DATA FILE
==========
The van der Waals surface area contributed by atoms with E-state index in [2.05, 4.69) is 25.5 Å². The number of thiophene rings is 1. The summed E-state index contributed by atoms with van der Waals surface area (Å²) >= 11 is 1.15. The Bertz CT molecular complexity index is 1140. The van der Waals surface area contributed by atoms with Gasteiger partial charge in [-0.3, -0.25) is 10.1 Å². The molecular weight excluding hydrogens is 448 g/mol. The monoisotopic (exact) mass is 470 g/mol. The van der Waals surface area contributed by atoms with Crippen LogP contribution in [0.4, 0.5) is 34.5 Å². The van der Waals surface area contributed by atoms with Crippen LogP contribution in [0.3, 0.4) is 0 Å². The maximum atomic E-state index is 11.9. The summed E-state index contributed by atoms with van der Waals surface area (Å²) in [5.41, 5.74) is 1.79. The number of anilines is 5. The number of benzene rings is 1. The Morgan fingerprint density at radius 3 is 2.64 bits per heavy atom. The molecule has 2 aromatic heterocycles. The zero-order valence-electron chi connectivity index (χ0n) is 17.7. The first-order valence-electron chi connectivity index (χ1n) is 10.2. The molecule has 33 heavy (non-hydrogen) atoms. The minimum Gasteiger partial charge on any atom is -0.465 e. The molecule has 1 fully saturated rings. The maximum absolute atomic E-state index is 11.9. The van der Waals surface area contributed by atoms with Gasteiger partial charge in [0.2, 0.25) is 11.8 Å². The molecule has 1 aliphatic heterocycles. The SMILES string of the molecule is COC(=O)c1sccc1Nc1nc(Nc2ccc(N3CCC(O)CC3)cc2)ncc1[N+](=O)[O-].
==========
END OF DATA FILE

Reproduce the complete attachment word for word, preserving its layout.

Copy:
The van der Waals surface area contributed by atoms with E-state index in [2.05, 4.69) is 25.5 Å². The number of thiophene rings is 1. The summed E-state index contributed by atoms with van der Waals surface area (Å²) >= 11 is 1.15. The Bertz CT molecular complexity index is 1140. The van der Waals surface area contributed by atoms with Gasteiger partial charge in [-0.3, -0.25) is 10.1 Å². The molecular weight excluding hydrogens is 448 g/mol. The monoisotopic (exact) mass is 470 g/mol. The van der Waals surface area contributed by atoms with Crippen LogP contribution in [0.4, 0.5) is 34.5 Å². The van der Waals surface area contributed by atoms with Crippen LogP contribution in [0.3, 0.4) is 0 Å². The maximum atomic E-state index is 11.9. The summed E-state index contributed by atoms with van der Waals surface area (Å²) in [5.41, 5.74) is 1.79. The number of anilines is 5. The number of benzene rings is 1. The Morgan fingerprint density at radius 3 is 2.64 bits per heavy atom. The molecule has 2 aromatic heterocycles. The zero-order valence-electron chi connectivity index (χ0n) is 17.7. The first-order valence-electron chi connectivity index (χ1n) is 10.2. The molecule has 33 heavy (non-hydrogen) atoms. The minimum Gasteiger partial charge on any atom is -0.465 e. The molecule has 1 fully saturated rings. The maximum absolute atomic E-state index is 11.9. The van der Waals surface area contributed by atoms with Gasteiger partial charge in [0.2, 0.25) is 11.8 Å². The molecule has 1 aliphatic heterocycles. The SMILES string of the molecule is COC(=O)c1sccc1Nc1nc(Nc2ccc(N3CCC(O)CC3)cc2)ncc1[N+](=O)[O-].